The Northern Gateway pipeline and oil tanker shipping link proposed by Enbridge will have stringent regulations, and safety measures that exceed minimum Canadian standards, said company spokesman Paul Stanway.
Stanway’s comments were prompted by a Gazette article titled Double-hulled tankers not the answer, Apr. 28 that summarized a report by Katie Terhune of the Living Oceans Society, LOS. Terhune suggested the public not be lulled into a false sense of security by double-hulled tankers and argued that deficiencies exist in that design.
In emails and a followup phone interview Stanway took issue with Terhune’s suggestion that double hull tankers may actually increase the risk of oil spills.
“Double-hulled vessels are the international standard, and a requirement in Canadian waters,” said Stanway. “The advantages of double-hulled vessels have been thoroughly examined by groups such as the US National Research Council. There is no evidence that we are aware of that would suggest double-hulls ‘increase the risk of oil spills’.”
Stanway said Enbridge would ensure ships meet Canada’s high standards.
“Under our program, before they are allowed to enter Canadian waters, all Kitimat-bound oil tankers must be double-hulled, no more than 20 years old, and certified by an independent international vetting agency,” said Stanway.
Regarding response times the Enbridge spokesman said, “The suggestion that it would take up to 18 hours to respond to a drifting vessel in the Hecate Strait seems to be based on the assumption that all five of the planned rescue tugs would be in Kitimat – which would not be the case: For example, the plan is to have tugs stationed at the Anger Island Anchorage in Principe Channel.”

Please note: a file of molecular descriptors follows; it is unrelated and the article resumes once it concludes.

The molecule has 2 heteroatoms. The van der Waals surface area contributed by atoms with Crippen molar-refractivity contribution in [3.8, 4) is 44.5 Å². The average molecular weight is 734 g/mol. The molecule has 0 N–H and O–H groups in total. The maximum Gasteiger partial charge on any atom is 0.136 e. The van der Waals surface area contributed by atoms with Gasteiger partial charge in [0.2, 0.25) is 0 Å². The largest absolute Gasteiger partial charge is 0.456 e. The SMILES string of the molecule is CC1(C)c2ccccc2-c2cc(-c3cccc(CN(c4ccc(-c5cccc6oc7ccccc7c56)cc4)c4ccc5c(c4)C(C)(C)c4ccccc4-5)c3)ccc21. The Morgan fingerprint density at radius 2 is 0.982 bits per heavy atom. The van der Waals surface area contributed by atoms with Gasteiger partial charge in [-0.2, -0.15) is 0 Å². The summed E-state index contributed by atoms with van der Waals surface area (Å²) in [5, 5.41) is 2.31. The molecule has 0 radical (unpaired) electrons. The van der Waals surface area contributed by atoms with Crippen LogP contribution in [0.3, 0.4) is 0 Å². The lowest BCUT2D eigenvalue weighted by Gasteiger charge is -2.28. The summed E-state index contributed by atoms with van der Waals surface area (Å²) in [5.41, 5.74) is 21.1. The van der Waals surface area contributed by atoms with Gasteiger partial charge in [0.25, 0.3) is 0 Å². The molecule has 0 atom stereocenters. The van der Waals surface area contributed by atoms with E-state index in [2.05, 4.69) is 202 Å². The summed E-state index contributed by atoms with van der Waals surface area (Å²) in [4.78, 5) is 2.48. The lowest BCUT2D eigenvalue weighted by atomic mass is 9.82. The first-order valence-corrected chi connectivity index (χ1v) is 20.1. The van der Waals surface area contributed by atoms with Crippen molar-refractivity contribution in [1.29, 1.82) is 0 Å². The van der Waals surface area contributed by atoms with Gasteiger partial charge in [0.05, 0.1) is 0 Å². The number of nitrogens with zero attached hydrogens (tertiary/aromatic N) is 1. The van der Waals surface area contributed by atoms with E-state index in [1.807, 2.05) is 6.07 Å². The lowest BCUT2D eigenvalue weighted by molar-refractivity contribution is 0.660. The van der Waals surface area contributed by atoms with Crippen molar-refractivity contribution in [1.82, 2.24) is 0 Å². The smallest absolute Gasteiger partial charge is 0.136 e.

Additional elements of the Enbridge plan aimed at averting disaster include:
• All tankers will be helmed by a licensed B.C. marine pilot familiar with local waters, both into and out of the channel.
• Operational safety limits will be established to cover visibility, wind and sea conditions. Vessel speed will also be reduced in the marine channels to between 8 and 12 knots.
• Powerful custom-built escort tugs will provide close escort to both loaded and empty tankers to ensure safe passage through coastal routes. A second (tethered) escort tug will be attached to the stern of loaded vessels and will prevent them from going off course in the event of a mechanical or control problem.
• The escort tugs will have extensive first response capabilities to provide immediate assistance, if required.
According to Stanway the Enbridge plan will benefit all shipping plying the route to and from Kitimat through the installation of state of the art monitoring equipment and additional navigational aids:
• Northern Gateway will support the installation of a radar system to cover critical route sections. This information will be linked to the Prince Rupert Marine Communications and Traffic Service station and a monitoring station in Kitimat for all marine traffic to provide guidance to pilots and other vessels in the area.
• Northern Gateway will also support the installation of additional navigational aids such as navigation beacons, buoys and lights throughout the channel area.
Three types of tankers are proposed for the Kitimat terminal. They are the Aframax that is minimum 80,000 tonnes, the Suezmax that is 160,000 tonnes average, and the VLCC (Large Crude Carrier) that is 320,000 tonnes maximum. Enbridge expect the types to make 50, 120 and 50 annual visits respectively.
Stanway points out, “Tankers have been navigating B.C. waters for a century, carrying methanol and ammonia as well as crude oil, without a major mishap. Over the past 25 years, more than 1,500 ships have safely travelled to Kitimat.”